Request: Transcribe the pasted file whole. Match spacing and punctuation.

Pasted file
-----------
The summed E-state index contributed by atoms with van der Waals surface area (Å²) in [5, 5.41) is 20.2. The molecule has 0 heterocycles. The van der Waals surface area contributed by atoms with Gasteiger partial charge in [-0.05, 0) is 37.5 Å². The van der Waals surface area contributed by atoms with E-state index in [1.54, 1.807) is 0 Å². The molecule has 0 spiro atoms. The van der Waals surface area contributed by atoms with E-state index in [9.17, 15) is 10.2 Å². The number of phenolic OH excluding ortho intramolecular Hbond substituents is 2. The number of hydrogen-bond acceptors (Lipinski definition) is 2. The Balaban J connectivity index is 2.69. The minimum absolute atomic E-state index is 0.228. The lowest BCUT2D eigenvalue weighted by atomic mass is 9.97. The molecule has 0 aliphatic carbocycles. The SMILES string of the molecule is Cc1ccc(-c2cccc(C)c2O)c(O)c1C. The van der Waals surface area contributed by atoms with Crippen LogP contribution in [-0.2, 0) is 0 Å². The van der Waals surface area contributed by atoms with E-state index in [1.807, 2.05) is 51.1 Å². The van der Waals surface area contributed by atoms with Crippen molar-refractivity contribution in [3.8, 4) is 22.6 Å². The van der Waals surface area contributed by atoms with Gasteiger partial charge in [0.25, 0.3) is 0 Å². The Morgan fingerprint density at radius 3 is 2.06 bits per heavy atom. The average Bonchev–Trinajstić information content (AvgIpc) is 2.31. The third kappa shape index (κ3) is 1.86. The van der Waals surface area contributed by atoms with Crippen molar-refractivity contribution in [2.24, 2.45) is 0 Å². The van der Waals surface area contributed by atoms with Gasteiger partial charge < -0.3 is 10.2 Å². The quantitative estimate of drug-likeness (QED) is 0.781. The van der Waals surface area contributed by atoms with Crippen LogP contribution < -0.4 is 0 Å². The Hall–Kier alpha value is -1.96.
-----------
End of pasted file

The summed E-state index contributed by atoms with van der Waals surface area (Å²) in [5, 5.41) is 20.2. The molecule has 0 heterocycles. The van der Waals surface area contributed by atoms with Gasteiger partial charge in [-0.05, 0) is 37.5 Å². The van der Waals surface area contributed by atoms with E-state index in [1.54, 1.807) is 0 Å². The molecule has 0 spiro atoms. The van der Waals surface area contributed by atoms with E-state index in [9.17, 15) is 10.2 Å². The number of phenolic OH excluding ortho intramolecular Hbond substituents is 2. The number of hydrogen-bond acceptors (Lipinski definition) is 2. The Balaban J connectivity index is 2.69. The minimum absolute atomic E-state index is 0.228. The lowest BCUT2D eigenvalue weighted by atomic mass is 9.97. The molecule has 0 aliphatic carbocycles. The SMILES string of the molecule is Cc1ccc(-c2cccc(C)c2O)c(O)c1C. The van der Waals surface area contributed by atoms with Crippen LogP contribution in [-0.2, 0) is 0 Å². The van der Waals surface area contributed by atoms with E-state index in [1.807, 2.05) is 51.1 Å². The van der Waals surface area contributed by atoms with Crippen molar-refractivity contribution in [3.8, 4) is 22.6 Å². The van der Waals surface area contributed by atoms with Gasteiger partial charge in [0.25, 0.3) is 0 Å². The Morgan fingerprint density at radius 3 is 2.06 bits per heavy atom. The average Bonchev–Trinajstić information content (AvgIpc) is 2.31. The third kappa shape index (κ3) is 1.86. The van der Waals surface area contributed by atoms with Crippen molar-refractivity contribution in [2.24, 2.45) is 0 Å². The van der Waals surface area contributed by atoms with Gasteiger partial charge < -0.3 is 10.2 Å². The quantitative estimate of drug-likeness (QED) is 0.781. The van der Waals surface area contributed by atoms with Crippen LogP contribution < -0.4 is 0 Å². The Hall–Kier alpha value is -1.96.